Last week, I attended the ASMEX Conference at which the findings of an economic impact study were tabled and discussed. It came as a surprise to NO ONE in the room as we had all been exalting for decades the benefits of the yachting industry to the Australian economy and labour market.
The report detailed the AUD$1.9 billion contribution to GDP the industry currently makes. It also estimated an additional 10,000 jobs and AUD$3.34 billion GDP contribution it could make by 2021 if the regulations for international yachts wishing to charter in Australian waters were changed.
This is personal for me as I am potentially the beneficiary one of those 10,000 jobs. Some of the increase in industry turnover could come from my parents-in-law’s business. My father would enjoy a greater variety of services and marinas for his boat. So I take the government’s interest in this industry’s future very personally.
And yet, I open the paper to read about the future of mining in Queensland, how it is enjoying a resurgence and will add 13,000 jobs for projects lasting five to 10 years. Great news for some; terrifying for others. Wherever you stand on the mining debate, there is little denying the boom and bust nature of it and the manner in which it inflates labour rates only to disappoint once the construction is over. Furthermore, it attracts huge cash injections from governments.
Conversely, the economic impact report confirmed what the yachting industry always knew – it won’t take huge capital investment from government just some changes to regulation. Clearly, this is a small risk so why is it so very difficult for governments to see the increase in GST revenue, high skilled jobs which will be added not to mention the tourism dollars and inward personal and corporate investment from which Australia would benefit.
The answer perhaps lies in the cottage nature of the industry – most companies are small and medium enterprises – and the elitist perception. I would argue these are exactly the reasons it should be the focus of legislators.
Small to medium companies are the back bone of Australia’s economy employing 68.4% of people in the country. As there is no Australian Bureau of Statistics classification for yachting or boating, the impact on the trade balance, employment or GDP is not collected in its own right making it difficult for small companies to argue their importance – hopefully the economic impact report will overcome this problem. It is also an industry heavily centred around regional areas in Australia so plenty of good reasons to take some notice.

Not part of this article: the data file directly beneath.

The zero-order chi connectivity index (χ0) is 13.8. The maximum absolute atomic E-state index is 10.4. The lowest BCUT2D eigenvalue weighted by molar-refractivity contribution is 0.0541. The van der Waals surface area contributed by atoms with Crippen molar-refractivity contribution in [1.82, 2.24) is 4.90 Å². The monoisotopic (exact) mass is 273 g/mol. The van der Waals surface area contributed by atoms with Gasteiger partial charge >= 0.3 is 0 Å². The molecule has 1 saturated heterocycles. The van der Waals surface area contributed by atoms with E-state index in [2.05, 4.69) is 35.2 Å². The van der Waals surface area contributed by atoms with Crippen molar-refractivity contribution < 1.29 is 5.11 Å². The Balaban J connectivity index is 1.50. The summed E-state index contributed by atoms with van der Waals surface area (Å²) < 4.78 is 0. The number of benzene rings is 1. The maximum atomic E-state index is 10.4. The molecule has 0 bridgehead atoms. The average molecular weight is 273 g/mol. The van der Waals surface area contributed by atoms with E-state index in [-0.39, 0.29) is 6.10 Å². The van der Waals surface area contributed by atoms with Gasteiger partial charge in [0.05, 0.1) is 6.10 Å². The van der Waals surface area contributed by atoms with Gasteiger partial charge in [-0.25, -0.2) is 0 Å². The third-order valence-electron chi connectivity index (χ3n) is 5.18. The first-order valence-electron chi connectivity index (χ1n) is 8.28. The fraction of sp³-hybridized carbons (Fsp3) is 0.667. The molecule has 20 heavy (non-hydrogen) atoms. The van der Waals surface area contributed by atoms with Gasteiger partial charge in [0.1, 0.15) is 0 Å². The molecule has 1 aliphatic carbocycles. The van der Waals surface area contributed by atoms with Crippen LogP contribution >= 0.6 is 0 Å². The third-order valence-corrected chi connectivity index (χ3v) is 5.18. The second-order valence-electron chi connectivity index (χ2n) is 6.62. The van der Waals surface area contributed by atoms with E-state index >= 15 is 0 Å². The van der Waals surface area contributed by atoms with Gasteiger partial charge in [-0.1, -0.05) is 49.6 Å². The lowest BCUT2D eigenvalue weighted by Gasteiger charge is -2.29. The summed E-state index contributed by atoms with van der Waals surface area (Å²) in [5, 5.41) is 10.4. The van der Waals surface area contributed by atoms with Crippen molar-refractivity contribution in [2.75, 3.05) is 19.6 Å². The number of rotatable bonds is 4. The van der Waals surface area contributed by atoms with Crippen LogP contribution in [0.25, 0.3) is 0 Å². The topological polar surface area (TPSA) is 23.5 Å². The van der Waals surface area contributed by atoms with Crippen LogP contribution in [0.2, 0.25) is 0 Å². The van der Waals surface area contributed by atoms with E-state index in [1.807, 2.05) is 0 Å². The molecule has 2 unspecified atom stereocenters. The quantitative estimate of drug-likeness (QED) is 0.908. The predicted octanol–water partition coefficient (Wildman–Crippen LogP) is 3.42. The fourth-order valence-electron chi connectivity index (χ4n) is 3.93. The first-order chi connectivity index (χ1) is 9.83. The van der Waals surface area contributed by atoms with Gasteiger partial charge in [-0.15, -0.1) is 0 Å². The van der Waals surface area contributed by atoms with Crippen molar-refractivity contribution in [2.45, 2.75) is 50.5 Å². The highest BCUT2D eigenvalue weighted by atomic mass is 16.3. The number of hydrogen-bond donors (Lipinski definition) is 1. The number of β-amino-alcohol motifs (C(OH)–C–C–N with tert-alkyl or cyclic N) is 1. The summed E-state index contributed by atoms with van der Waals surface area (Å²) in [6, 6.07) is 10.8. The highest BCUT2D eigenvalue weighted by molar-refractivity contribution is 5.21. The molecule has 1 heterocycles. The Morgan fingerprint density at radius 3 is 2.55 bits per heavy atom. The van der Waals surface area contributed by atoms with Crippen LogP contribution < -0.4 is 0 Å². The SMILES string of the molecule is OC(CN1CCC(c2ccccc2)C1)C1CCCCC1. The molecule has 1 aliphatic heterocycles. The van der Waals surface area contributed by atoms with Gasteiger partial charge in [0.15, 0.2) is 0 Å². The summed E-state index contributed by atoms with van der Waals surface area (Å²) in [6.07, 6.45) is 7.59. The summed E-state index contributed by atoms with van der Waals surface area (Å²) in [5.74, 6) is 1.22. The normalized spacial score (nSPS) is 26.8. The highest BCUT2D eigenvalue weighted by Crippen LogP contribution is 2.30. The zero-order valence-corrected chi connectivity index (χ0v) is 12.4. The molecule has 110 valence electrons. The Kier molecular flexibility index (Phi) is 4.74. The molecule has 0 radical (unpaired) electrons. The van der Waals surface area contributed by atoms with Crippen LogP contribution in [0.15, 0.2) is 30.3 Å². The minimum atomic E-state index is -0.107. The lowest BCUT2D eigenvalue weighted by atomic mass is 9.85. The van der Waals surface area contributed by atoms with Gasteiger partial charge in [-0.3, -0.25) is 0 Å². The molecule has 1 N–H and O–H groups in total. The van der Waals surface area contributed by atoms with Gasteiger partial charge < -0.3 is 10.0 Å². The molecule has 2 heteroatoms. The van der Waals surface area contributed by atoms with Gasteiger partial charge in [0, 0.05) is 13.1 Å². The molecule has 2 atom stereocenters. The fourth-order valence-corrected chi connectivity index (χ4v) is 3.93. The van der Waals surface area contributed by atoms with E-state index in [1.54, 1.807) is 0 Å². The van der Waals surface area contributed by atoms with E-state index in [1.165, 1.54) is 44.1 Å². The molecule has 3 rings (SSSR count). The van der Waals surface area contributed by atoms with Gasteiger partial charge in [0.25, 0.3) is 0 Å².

Clearly, the end consumers of the yachting industry have a fair amount of discretionary income and influence, in some cases. This does not mean there are huge margins and everyone is flush with money – you don’t get to be a yacht owner without learning to negotiate. It breeds a situation where small companies with little economic negotiating power are operating on tight margins in an environment of market-limiting regulations. Not ideal for growth.
Astoundingly, the same report showed the number of companies and entrepreneurs poised to invest in infrastructure, expand their businesses and employ skilled workers if the regulations change.
So you will excuse me if I take it personally.
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Thanks Clare, very interesting. Would love to read the impact analysis. Is this published ? Helen
I believe it is available to Superyacht Australia members but I will see if I can get a copy. It has also been sub,opted to the relevant state and federal ministers.
This is publically available on their website. http://www.superyacht-australia.com/wp-content/uploads/2017/04/SY-ECO-IMPACT-Fact-Sheet_.pdf